The borough continues, however. Many Brooklyn neighborhoods are ethnic enclaves. Brooklyn's official motto, displayed on the Borough seal and flag, is Eendraght Maeckt Maght, which translates from early modern Dutch as "Unity makes strength". In the first decades of the 21st century, Brooklyn has experienced a renaissance as an avant garde destination for hipsters, with concomitant gentrification, dramatic house price increases, a decrease in housing affordability. Since the 2010s, Brooklyn has evolved into a thriving hub of entrepreneurship and high technology startup firms, of postmodern art and design; the name Brooklyn is derived from the original Dutch colonial name Breuckelen, meaning marshland. Established in 1646, the name first appeared in print in 1663; the Dutch colonists named it after the scenic town of Netherlands. Over the past two millennia, the name of the ancient town in Holland has been Bracola, Brocckede, Brocklandia, Broikelen and Breukelen; the New Amsterdam settlement of Breuckelen went through many spelling variations, including Breucklyn, Brucklyn, Brookland, Brockland and Brookline/Brook-line.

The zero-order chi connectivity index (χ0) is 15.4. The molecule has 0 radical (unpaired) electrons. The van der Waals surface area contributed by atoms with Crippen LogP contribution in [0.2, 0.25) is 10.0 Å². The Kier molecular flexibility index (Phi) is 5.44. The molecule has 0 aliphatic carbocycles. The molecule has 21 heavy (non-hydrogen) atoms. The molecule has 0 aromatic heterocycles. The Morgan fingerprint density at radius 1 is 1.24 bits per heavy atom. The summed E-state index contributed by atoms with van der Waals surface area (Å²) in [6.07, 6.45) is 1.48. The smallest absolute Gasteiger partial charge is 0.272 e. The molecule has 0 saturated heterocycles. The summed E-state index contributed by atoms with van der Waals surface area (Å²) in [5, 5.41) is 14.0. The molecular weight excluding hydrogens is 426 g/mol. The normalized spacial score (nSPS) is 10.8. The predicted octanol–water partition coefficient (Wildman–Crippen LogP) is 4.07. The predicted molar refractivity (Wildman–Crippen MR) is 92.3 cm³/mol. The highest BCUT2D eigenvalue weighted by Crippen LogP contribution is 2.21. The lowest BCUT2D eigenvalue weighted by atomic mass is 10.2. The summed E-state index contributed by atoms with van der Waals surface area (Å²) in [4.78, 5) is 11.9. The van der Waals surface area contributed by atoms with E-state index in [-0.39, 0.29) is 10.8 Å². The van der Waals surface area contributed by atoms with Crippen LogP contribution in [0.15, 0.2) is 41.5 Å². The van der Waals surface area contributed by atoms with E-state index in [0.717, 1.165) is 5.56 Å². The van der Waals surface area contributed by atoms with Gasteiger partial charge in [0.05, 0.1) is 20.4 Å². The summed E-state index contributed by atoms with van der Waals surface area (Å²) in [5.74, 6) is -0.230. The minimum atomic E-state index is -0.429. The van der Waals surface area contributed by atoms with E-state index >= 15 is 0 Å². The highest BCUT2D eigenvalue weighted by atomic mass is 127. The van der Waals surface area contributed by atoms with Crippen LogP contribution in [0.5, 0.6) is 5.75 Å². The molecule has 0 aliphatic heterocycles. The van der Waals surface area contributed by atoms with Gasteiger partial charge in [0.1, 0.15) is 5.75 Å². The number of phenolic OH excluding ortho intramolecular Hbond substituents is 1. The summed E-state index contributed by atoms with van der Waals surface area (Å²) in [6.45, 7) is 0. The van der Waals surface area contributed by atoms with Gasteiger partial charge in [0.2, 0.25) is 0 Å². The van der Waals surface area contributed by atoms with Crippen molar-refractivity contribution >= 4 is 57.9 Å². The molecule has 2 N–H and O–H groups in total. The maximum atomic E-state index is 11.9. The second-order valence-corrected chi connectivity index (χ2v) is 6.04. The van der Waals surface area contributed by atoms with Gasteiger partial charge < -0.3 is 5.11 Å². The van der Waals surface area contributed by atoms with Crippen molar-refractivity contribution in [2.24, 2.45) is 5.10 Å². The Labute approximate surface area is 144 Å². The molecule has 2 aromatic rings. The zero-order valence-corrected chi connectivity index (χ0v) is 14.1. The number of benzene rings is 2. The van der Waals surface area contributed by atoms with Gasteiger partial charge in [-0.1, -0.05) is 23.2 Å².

There have been so many variations of the name. The final name of Brooklyn, however, is the most accurate to its meaning; the history of European settlement in Brooklyn spans more than 350 years. The settlement began in the 17th century as the small Dutch-founded town of "Breuckelen" on the East River shore of Long Island, grew to be a sizeable city in the 19th century, was consolidated in 1898 with New York City, the remaining rural areas of Kings County, the rural areas of Queens and Staten Island, to form the modern City of New York; the etymology of Breuckelen may be directly from the dialect word Breuckelen meaning buckle or from the Plattdeutsch Brücken meaning bridge. The Dutch were the first Europeans to settle Long Island's western edge, largely inhabited by the Lenape, an Algonquian-speaking American Indian tribe who are referred to in colonial documents by a variation of the place name "Canarsie". Bands were associated with place names, but the colonists thought their names represented different tribes.